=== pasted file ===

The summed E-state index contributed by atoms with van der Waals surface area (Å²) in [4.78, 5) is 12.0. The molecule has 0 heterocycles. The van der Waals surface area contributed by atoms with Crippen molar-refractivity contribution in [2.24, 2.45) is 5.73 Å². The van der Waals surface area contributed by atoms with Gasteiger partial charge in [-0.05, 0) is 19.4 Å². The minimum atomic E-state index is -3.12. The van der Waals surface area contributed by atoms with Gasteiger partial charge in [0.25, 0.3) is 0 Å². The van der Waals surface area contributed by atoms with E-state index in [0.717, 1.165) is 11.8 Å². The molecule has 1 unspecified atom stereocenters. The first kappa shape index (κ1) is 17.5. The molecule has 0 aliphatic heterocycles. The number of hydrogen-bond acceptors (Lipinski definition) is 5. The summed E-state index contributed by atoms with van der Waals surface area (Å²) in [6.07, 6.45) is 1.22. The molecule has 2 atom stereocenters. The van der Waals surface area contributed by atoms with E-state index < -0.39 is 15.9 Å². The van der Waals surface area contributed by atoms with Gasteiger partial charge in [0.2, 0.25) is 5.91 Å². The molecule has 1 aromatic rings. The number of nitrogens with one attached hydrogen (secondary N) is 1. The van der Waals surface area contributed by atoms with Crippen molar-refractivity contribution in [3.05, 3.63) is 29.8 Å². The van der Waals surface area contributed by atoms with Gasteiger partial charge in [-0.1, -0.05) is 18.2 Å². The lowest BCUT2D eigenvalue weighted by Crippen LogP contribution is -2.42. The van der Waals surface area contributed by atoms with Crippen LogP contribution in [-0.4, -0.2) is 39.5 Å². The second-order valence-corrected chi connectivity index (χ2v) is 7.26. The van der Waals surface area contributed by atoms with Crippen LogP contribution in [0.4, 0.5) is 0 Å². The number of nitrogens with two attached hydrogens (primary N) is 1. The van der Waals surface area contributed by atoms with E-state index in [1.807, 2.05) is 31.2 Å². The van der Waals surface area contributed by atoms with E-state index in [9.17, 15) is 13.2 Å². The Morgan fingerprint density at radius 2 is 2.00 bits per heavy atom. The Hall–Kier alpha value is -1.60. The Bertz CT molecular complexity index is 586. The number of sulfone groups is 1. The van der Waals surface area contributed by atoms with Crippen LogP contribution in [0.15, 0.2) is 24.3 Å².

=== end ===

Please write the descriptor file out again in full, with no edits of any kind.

The summed E-state index contributed by atoms with van der Waals surface area (Å²) in [4.78, 5) is 12.0. The molecule has 0 heterocycles. The van der Waals surface area contributed by atoms with Crippen molar-refractivity contribution in [2.24, 2.45) is 5.73 Å². The van der Waals surface area contributed by atoms with Gasteiger partial charge in [-0.05, 0) is 19.4 Å². The minimum atomic E-state index is -3.12. The van der Waals surface area contributed by atoms with Gasteiger partial charge in [0.25, 0.3) is 0 Å². The van der Waals surface area contributed by atoms with E-state index in [0.717, 1.165) is 11.8 Å². The molecule has 1 unspecified atom stereocenters. The first kappa shape index (κ1) is 17.5. The molecule has 0 aliphatic heterocycles. The number of hydrogen-bond acceptors (Lipinski definition) is 5. The summed E-state index contributed by atoms with van der Waals surface area (Å²) in [6.07, 6.45) is 1.22. The molecule has 2 atom stereocenters. The van der Waals surface area contributed by atoms with E-state index < -0.39 is 15.9 Å². The van der Waals surface area contributed by atoms with Gasteiger partial charge in [0.2, 0.25) is 5.91 Å². The molecule has 1 aromatic rings. The number of nitrogens with one attached hydrogen (secondary N) is 1. The van der Waals surface area contributed by atoms with Crippen molar-refractivity contribution in [3.05, 3.63) is 29.8 Å². The van der Waals surface area contributed by atoms with Gasteiger partial charge in [-0.1, -0.05) is 18.2 Å². The lowest BCUT2D eigenvalue weighted by Crippen LogP contribution is -2.42. The van der Waals surface area contributed by atoms with Crippen LogP contribution in [-0.4, -0.2) is 39.5 Å². The second-order valence-corrected chi connectivity index (χ2v) is 7.26. The van der Waals surface area contributed by atoms with Crippen LogP contribution in [0.4, 0.5) is 0 Å². The number of nitrogens with two attached hydrogens (primary N) is 1. The van der Waals surface area contributed by atoms with E-state index in [1.807, 2.05) is 31.2 Å². The van der Waals surface area contributed by atoms with E-state index in [9.17, 15) is 13.2 Å². The Morgan fingerprint density at radius 2 is 2.00 bits per heavy atom. The Hall–Kier alpha value is -1.60. The Bertz CT molecular complexity index is 586. The number of sulfone groups is 1. The van der Waals surface area contributed by atoms with Crippen LogP contribution in [0.15, 0.2) is 24.3 Å².